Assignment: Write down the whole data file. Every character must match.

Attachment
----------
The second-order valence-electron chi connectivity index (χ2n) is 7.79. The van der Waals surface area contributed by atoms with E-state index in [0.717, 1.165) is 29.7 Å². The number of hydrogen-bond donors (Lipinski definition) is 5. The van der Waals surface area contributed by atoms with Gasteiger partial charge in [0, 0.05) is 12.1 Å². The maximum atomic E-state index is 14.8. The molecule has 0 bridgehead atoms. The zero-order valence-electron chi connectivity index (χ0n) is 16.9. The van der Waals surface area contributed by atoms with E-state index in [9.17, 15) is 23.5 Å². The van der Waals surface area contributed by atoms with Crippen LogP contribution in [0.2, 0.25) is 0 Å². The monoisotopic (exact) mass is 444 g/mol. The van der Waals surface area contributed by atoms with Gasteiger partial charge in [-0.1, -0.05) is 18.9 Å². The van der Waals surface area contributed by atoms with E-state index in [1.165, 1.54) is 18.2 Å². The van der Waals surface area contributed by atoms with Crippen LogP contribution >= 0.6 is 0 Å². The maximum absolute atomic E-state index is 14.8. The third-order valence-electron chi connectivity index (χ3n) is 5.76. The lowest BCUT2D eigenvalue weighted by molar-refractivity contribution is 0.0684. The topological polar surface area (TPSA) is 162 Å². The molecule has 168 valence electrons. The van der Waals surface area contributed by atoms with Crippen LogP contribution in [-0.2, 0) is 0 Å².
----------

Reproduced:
The second-order valence-electron chi connectivity index (χ2n) is 7.79. The van der Waals surface area contributed by atoms with E-state index in [0.717, 1.165) is 29.7 Å². The number of hydrogen-bond donors (Lipinski definition) is 5. The van der Waals surface area contributed by atoms with Gasteiger partial charge in [0, 0.05) is 12.1 Å². The maximum atomic E-state index is 14.8. The molecule has 0 bridgehead atoms. The zero-order valence-electron chi connectivity index (χ0n) is 16.9. The van der Waals surface area contributed by atoms with E-state index in [9.17, 15) is 23.5 Å². The van der Waals surface area contributed by atoms with Crippen LogP contribution in [0.2, 0.25) is 0 Å². The monoisotopic (exact) mass is 444 g/mol. The van der Waals surface area contributed by atoms with Gasteiger partial charge in [-0.1, -0.05) is 18.9 Å². The van der Waals surface area contributed by atoms with E-state index in [1.165, 1.54) is 18.2 Å². The van der Waals surface area contributed by atoms with Crippen LogP contribution >= 0.6 is 0 Å². The maximum absolute atomic E-state index is 14.8. The third-order valence-electron chi connectivity index (χ3n) is 5.76. The lowest BCUT2D eigenvalue weighted by molar-refractivity contribution is 0.0684. The topological polar surface area (TPSA) is 162 Å². The molecule has 168 valence electrons. The van der Waals surface area contributed by atoms with Crippen LogP contribution in [-0.2, 0) is 0 Å².